BALTIMORE -- The Camden Yards faithful stood and cheered Chris Davis again, and for a second, it looked like he might keep them on their feet.
Davis continued to show signs of breaking out of his historic slump late Wednesday, squaring up yet another hard out in the ninth inning of the Orioles’ 10-3 loss to the A’s. But the results remain out of reach for Davis, who has now tied Tony Bernazard’s Major League record for consecutive hitless plate appearances.
“I was pleased with his at bat; I hope he is too,” Orioles manager Brandon Hyde said. “He put a really good swing on a ball that he just missed.”
By flying deep to center as a pinch-hitter against A’s righty Yusmiero Petit, Davis is now 0-for-29 this season, and hasn’t gotten a hit since his double off James Shields last Sept. 14. Since then, he’s gone 57 plate appearances without a knock; Bernazard did the same for the Indians in 1984. Davis is scheduled to be back in the starting lineup for Thursday’s series finale.
“I was hoping a good at-bat could spark him for tomorrow a little bit,” Hyde said.
If Davis passes Bernazard, it’ll represent the second dubious milestone he’s secured for himself in a span of days. By going hitless in his first three at-bats Monday, Davis surpassed the previous record of 46 consecutive hitless at-bats, held since 2011 by little-known infielder Eugenio Velez. He is now 0-for-his-last-50 dating back to last season.
It was with that as a backdrop that Hyde decided to rest Davis the past two days, during which the first baseman spent considerable time working with hitting coach Don Long. Davis and Long were out on the field early each of the last two afternoons, more than four hours prior to first pitch. The Orioles consider Davis’ recent underlying metrics a positive byproduct of those sessions.
Oakland’s scheduled starter Thursday is righty Aaron Brooks, whom Davis has never faced. He is much more familiar with the seven active members of Oakland’s bullpen, much of that history is wrapped up in Davis’ experience with veteran righty Fernando Rodney. All told, he’s hit .116 with 18 strikeouts across 43 lifetime at-bats vs. the current crop of A’s relievers.
IL a possibility for Bleier
The Orioles are considering different ways to help Richard Bleier get back on track, after the reliever endured his second rough outing of the season on Tuesday. One possibility is a stint on the injured list for Bleier, who underwent surgery to repair a torn left lat muscle last June.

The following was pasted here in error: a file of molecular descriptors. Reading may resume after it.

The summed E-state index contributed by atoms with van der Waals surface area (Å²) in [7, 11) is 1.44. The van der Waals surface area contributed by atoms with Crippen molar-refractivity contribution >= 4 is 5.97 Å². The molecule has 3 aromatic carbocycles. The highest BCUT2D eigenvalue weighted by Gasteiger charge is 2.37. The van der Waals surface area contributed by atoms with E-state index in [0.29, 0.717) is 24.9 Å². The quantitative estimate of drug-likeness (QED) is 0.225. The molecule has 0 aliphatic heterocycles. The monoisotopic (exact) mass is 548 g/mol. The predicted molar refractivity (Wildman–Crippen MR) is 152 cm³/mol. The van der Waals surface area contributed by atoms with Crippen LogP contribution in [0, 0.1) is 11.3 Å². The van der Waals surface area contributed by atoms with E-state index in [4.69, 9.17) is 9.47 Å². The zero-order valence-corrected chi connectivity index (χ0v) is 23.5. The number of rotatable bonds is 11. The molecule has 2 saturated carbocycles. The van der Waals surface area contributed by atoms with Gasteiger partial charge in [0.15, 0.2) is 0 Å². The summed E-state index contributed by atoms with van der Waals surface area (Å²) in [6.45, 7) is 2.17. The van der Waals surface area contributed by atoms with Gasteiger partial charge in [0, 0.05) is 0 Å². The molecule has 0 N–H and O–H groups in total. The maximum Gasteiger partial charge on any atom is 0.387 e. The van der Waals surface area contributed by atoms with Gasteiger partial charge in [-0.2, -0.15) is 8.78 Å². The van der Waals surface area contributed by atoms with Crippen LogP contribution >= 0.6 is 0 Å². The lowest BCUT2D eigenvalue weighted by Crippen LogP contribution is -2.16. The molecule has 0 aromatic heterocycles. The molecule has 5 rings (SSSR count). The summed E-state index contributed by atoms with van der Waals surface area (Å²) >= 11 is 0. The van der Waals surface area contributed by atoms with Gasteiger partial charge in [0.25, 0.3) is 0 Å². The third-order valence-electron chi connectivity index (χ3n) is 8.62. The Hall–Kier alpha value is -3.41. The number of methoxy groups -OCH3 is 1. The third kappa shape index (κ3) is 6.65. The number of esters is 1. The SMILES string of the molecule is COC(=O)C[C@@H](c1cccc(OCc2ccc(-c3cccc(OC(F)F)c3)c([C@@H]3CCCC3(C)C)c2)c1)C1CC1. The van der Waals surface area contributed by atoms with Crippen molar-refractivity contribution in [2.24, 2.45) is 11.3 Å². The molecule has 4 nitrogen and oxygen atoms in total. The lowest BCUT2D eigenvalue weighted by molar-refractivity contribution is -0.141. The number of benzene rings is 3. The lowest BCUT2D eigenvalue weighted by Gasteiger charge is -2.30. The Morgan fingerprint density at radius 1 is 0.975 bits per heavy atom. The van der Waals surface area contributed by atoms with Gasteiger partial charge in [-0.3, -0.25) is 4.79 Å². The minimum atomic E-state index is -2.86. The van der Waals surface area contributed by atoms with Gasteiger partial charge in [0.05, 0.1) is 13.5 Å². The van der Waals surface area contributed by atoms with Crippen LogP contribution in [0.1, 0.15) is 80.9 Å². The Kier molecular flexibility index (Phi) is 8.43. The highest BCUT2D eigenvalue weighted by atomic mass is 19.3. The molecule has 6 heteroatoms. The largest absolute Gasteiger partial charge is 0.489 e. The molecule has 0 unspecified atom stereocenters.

“It’s a major injury he’s coming off of, and I think it’s pretty cool that he was trying to be on this club, but I think we’re going to possibly reset him, also, and see how that goes,” Hyde said. “He’s disappointed in his start, and a credit to him that he’s come off a major injury and is ahead of schedule. I know we’ve been patient with him, and I feel really good with how we treated him since Spring Training, with allowing a lot of recovery time and that sort of thing. But he was pushing the fast forward button a little bit, too.
The Orioles have been cautious in the early going with Bleier, who emerged as one of baseball’s more effective relievers before last year’s injury. Bleier was on six days' rest when he allowed a career-high four earned runs Tuesday, after he entered 2019 with a stellar 1.97 career ERA.
“[I am] definitely still dealing with issues from the surgery, I would say,” Bleier said. “My arm is still attached, so that’s a good thing. But it’s hard to say, because this time last year I felt completely different.”
One of the main challenges has been finding back the shape of his sinker, which Bleier used to post a 65.3 percent ground-ball rate from 2017-18 with the Orioles. His ground ball-rate is 11.1 this season, in a small sample.
“It’s just good days and bad days, so it’s really hard to gauge,” he said. “You could ask anybody who’s had major surgery, it’s definitely a constant battle.”
Good news on Cobb
A day after losing Alex Cobb to a lumbar strain, Hyde said he’s hopeful Cobb can return from the injured list when eligible, on April 16. Cobb’s IL stint is backdated to April 6. He’s also missed time this season to a right groin strain.
“Back feels a lot better today, so good news on that front for sure,” Hyde said.
Jackson returns to Dodgers
The club announced that utility infielder Drew Jackson cleared waivers and, as required by his Rule 5 Draft status, was returned to the Los Angeles Dodgers. Jackson, whom the club acquired in a trade after the Phillies made him a Rule 5 selection in December, was designated for assignment April 5 to make room for right-hander Dan Straily, who started Wednesday for Baltimore.